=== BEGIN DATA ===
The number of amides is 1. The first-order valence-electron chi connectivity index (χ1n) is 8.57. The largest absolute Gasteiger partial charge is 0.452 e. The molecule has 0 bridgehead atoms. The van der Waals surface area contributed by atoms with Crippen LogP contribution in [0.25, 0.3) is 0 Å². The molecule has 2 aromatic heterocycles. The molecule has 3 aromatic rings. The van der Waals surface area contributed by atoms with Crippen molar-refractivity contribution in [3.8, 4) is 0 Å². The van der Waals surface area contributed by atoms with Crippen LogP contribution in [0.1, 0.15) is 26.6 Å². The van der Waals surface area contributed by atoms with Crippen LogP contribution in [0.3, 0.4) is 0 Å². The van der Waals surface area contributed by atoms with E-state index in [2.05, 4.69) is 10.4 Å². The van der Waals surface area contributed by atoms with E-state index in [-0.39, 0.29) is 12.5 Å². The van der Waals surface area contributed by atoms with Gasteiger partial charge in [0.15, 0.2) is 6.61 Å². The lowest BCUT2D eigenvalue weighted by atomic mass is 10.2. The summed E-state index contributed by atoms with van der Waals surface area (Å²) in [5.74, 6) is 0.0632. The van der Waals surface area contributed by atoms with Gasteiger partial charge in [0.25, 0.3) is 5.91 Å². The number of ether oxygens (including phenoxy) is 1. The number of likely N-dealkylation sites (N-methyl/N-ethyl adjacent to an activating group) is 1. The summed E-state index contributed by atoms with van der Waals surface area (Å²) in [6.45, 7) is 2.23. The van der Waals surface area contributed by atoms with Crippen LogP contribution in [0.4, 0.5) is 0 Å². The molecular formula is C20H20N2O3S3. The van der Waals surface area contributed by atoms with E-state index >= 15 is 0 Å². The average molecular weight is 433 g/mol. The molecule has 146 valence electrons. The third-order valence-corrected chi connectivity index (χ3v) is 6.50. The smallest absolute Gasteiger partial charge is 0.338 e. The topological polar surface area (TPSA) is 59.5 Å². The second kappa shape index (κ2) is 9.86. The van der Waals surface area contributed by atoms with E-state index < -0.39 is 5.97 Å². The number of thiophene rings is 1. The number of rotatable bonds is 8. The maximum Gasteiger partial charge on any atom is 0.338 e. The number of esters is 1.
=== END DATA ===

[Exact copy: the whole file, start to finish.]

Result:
The number of amides is 1. The first-order valence-electron chi connectivity index (χ1n) is 8.57. The largest absolute Gasteiger partial charge is 0.452 e. The molecule has 0 bridgehead atoms. The van der Waals surface area contributed by atoms with Crippen LogP contribution in [0.25, 0.3) is 0 Å². The molecule has 2 aromatic heterocycles. The molecule has 3 aromatic rings. The van der Waals surface area contributed by atoms with Crippen molar-refractivity contribution in [3.8, 4) is 0 Å². The van der Waals surface area contributed by atoms with Crippen LogP contribution in [0.1, 0.15) is 26.6 Å². The van der Waals surface area contributed by atoms with Crippen LogP contribution in [0.3, 0.4) is 0 Å². The van der Waals surface area contributed by atoms with E-state index in [2.05, 4.69) is 10.4 Å². The van der Waals surface area contributed by atoms with E-state index in [-0.39, 0.29) is 12.5 Å². The van der Waals surface area contributed by atoms with Gasteiger partial charge in [0.15, 0.2) is 6.61 Å². The lowest BCUT2D eigenvalue weighted by atomic mass is 10.2. The summed E-state index contributed by atoms with van der Waals surface area (Å²) in [5.74, 6) is 0.0632. The van der Waals surface area contributed by atoms with Gasteiger partial charge in [0.25, 0.3) is 5.91 Å². The number of ether oxygens (including phenoxy) is 1. The number of likely N-dealkylation sites (N-methyl/N-ethyl adjacent to an activating group) is 1. The summed E-state index contributed by atoms with van der Waals surface area (Å²) in [6.45, 7) is 2.23. The van der Waals surface area contributed by atoms with Crippen LogP contribution in [0.4, 0.5) is 0 Å². The molecular formula is C20H20N2O3S3. The van der Waals surface area contributed by atoms with E-state index >= 15 is 0 Å². The average molecular weight is 433 g/mol. The molecule has 146 valence electrons. The third-order valence-corrected chi connectivity index (χ3v) is 6.50. The smallest absolute Gasteiger partial charge is 0.338 e. The topological polar surface area (TPSA) is 59.5 Å². The second kappa shape index (κ2) is 9.86. The van der Waals surface area contributed by atoms with E-state index < -0.39 is 5.97 Å². The number of thiophene rings is 1. The number of rotatable bonds is 8. The maximum Gasteiger partial charge on any atom is 0.338 e. The number of esters is 1.